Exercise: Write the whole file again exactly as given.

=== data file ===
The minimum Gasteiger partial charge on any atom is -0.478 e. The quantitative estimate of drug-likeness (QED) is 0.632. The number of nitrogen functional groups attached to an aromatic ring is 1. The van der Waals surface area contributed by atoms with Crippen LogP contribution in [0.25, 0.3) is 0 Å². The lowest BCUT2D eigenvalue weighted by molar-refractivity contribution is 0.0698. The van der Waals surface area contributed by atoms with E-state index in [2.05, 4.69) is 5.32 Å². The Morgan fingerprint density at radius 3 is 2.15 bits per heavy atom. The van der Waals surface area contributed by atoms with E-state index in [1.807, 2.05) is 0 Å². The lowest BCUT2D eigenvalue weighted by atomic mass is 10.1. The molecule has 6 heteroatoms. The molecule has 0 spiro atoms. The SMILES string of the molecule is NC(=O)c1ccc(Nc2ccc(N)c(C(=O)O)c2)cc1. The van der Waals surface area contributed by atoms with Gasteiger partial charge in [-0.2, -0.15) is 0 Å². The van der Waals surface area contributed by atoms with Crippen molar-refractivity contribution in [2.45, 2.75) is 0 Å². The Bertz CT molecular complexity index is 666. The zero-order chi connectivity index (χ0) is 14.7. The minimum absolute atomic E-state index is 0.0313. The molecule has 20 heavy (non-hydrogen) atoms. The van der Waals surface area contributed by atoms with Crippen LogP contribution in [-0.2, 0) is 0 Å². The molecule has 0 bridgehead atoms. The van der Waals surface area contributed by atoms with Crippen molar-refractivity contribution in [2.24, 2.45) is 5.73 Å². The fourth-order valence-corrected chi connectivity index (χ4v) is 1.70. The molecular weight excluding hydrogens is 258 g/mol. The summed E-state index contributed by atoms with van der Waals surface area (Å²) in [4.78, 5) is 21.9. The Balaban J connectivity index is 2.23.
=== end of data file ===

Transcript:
The minimum Gasteiger partial charge on any atom is -0.478 e. The quantitative estimate of drug-likeness (QED) is 0.632. The number of nitrogen functional groups attached to an aromatic ring is 1. The van der Waals surface area contributed by atoms with Crippen LogP contribution in [0.25, 0.3) is 0 Å². The lowest BCUT2D eigenvalue weighted by molar-refractivity contribution is 0.0698. The van der Waals surface area contributed by atoms with E-state index in [2.05, 4.69) is 5.32 Å². The Morgan fingerprint density at radius 3 is 2.15 bits per heavy atom. The van der Waals surface area contributed by atoms with E-state index in [1.807, 2.05) is 0 Å². The lowest BCUT2D eigenvalue weighted by atomic mass is 10.1. The molecule has 6 heteroatoms. The molecule has 0 spiro atoms. The SMILES string of the molecule is NC(=O)c1ccc(Nc2ccc(N)c(C(=O)O)c2)cc1. The van der Waals surface area contributed by atoms with Gasteiger partial charge in [-0.2, -0.15) is 0 Å². The van der Waals surface area contributed by atoms with Crippen molar-refractivity contribution in [2.45, 2.75) is 0 Å². The Bertz CT molecular complexity index is 666. The zero-order chi connectivity index (χ0) is 14.7. The minimum absolute atomic E-state index is 0.0313. The molecule has 20 heavy (non-hydrogen) atoms. The van der Waals surface area contributed by atoms with Crippen LogP contribution in [-0.2, 0) is 0 Å². The molecule has 0 bridgehead atoms. The van der Waals surface area contributed by atoms with Crippen molar-refractivity contribution in [2.24, 2.45) is 5.73 Å². The fourth-order valence-corrected chi connectivity index (χ4v) is 1.70. The molecular weight excluding hydrogens is 258 g/mol. The summed E-state index contributed by atoms with van der Waals surface area (Å²) in [4.78, 5) is 21.9. The Balaban J connectivity index is 2.23.